Do you want to contribute to this Challenge?

Brisbane Innovate: Waste Economy

The Challenge

The Brisbane Innovate challenge: How might we create a new waste economy by unlocking waste as a resource, so that we can create jobs in new industries while reducing landfill and increasing markets for recycled materials? 

Brisbane is a clean, green and sustainable city. Our approach to sustainable living resulted in Brisbane being named Australia's Most Sustainable City in 2014 and 2016 at the Keep Australia Beautiful Australian Sustainable Cities Awards. Key to maintaining our vision for a clean, green, sustainable city is our ability to reduce, re-use and recycle waste.

As the financial and environmental costs associated with traditional resource sectors increase, alternatives such as recycling and resource recovery become more efficient. Turning the traditionally linear production process into a renewable cycle not only delivers environmental benefits by keeping material out of landfill, but can also deliver significant benefits for our economy, potentially creating new job opportunities and scalable, exportable industries.

In Brisbane. Clean, Green, Sustainable 2017-2031 Council commits to supporting business to adopt innovative production and distribution systems that minimise waste and build strong markets to re-purpose waste into usable products. We are looking to businesses, academia and peak bodies from across industry, to understand their role in the supply chain and work together to address this challenge and unlock the value of waste.

Why should we create a new waste economy?

The circular economy is gaining support as there is growing recognition of its financial, environmental and social value.

Waste contains valuable, recoverable resources. Cooking oil can become biodiesel, restaurant scraps can mulch city parks and pre-loved clothes can be turned into insulation. The opportunities to unlock the value of waste at an industry level are immense, however it requires significant coordination and collaboration from all parts of the ‘whole-of-life’ supply chain – from product designers and manufacturers to waste management and recycling industries.

Australians have indicated an unprecedented level of support for industry being part of the solution in creating a high value waste economy. In a study conducted by the Crosby Textor Group, 87% support making it compulsory for recycled content to be used in all packaging.

Currently, in Brisbane:

  • all recyclables (90,000 tonnes per annum), are sent to Brisbane’s recycling contractor. All paper, magazine, cardboard and cardboard packaging material is pulped and recycled directly onsite at their paper mill. Plastics, glass and metals are all sorted in bales and sent to local and overseas markets
  • domestic green waste recycling (85,000 tonnes per annum) is processed in Yatala where it is composted and turned into a range of organic products, such as soil and compost. 

Current Initiatives in Brisbane

A list of Council’s current initiatives and strategies around waste reduction are listed below.

Brisbane Innovate & the role of Mindhive

Brisbane Innovate is Council’s annual open innovation event, bringing together private industry, academia, local start-ups and the community to generate ideas to solve citywide challenges. This year’s challenges will focus on unlocking the value of waste, tackling social isolation and empowering local communities to create vibrant and proud neighbourhoods.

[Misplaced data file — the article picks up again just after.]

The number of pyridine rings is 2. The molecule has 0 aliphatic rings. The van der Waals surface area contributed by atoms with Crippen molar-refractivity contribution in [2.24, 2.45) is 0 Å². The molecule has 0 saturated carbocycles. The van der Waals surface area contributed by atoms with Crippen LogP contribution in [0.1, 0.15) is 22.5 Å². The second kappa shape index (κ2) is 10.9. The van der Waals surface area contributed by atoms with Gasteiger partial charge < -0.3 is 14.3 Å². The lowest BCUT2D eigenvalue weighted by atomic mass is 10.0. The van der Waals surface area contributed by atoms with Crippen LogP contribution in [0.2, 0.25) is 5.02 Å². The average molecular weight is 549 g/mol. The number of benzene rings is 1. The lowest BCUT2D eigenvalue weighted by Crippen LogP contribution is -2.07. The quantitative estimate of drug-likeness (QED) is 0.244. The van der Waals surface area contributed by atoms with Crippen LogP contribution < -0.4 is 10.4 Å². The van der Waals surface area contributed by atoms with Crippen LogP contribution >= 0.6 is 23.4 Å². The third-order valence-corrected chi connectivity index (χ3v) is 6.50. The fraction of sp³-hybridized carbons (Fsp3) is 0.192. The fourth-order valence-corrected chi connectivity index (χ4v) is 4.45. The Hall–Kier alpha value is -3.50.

In 2018 we're using Mindhive to facilitate ongoing conversations between active-problem solvers, community members and the wider community of Mindhive to solve some of the city's wicked challenges.

What does success look like?

Following the summit event on 7 November, attendees will have an opportunity to refine their solutions and submit to Council. Council will then assess the solutions against the below criteria. 

For a solution to be considered by Council, it should:

To complete a submission, you will need to provide the following information:

  • contact details, solution name and challenge being solved
  • how the solution meets the criteria (500 words)
  • collaboration summary (500 words)
  • how you will deliver the solution, including the timeframe (500 words)
  • potential barriers to delivery and methods for overcoming them (500 words).

 

Challenge Opened: 12:38 AM, Monday 15 October 2018
Challenge Closes: 02:00 PM, Saturday 30 March 2019
Time to go: 129 days \ 19 hours \ 16 minutes

 

Do you want to contribute to this Challenge?

The context

Challenge Opened: 12:38 AM, Monday 15 October 2018
Challenge Closes: 02:00 PM, Saturday 30 March 2019
Time to go: 129 days \ 19 hours \ 16 minutes

Do you want to contribute to this Challenge?

Thought Leader

Troy McGrath - Business Development Manager
View profile
Yasmin Grigaliunas CEO & Co-founder
View profile
Alice Dahlberg
View profile
Bronte North
View profile
Kristian Goodacre Principal Consultant
View profile
Daniel Garcia Senior Project Planner - Source Protection
View profile
Deanna Borland-Sentinella
View profile
Peter Grimbeek Statistics & Methods Counsellor
View profile
James Hyams
View profile
Vishal Beri Founder and Managing Director Aegis Consulting Group
View profile
Victor Perton Founder
View profile
Grant Spork Director
View profile
Lewe Atkinson Global Partner
View profile
Jason Blake Philosopher
View profile
Mark Sawers Ambassador to the Central African Republic, Djibouti, Ethiopia and South Sudan and Permanent Representative to the African Union and the UN Economic Commission for Africa
View profile
Pablo Riveros (edtechaus) Ed Designer | Emerging Technology Advisor
View profile
Amanda Shepherd Creative Fox and Co Founder
View profile
Laura Chassaigne
View profile

There are currently no documents available

 

Are you sure you want to do this?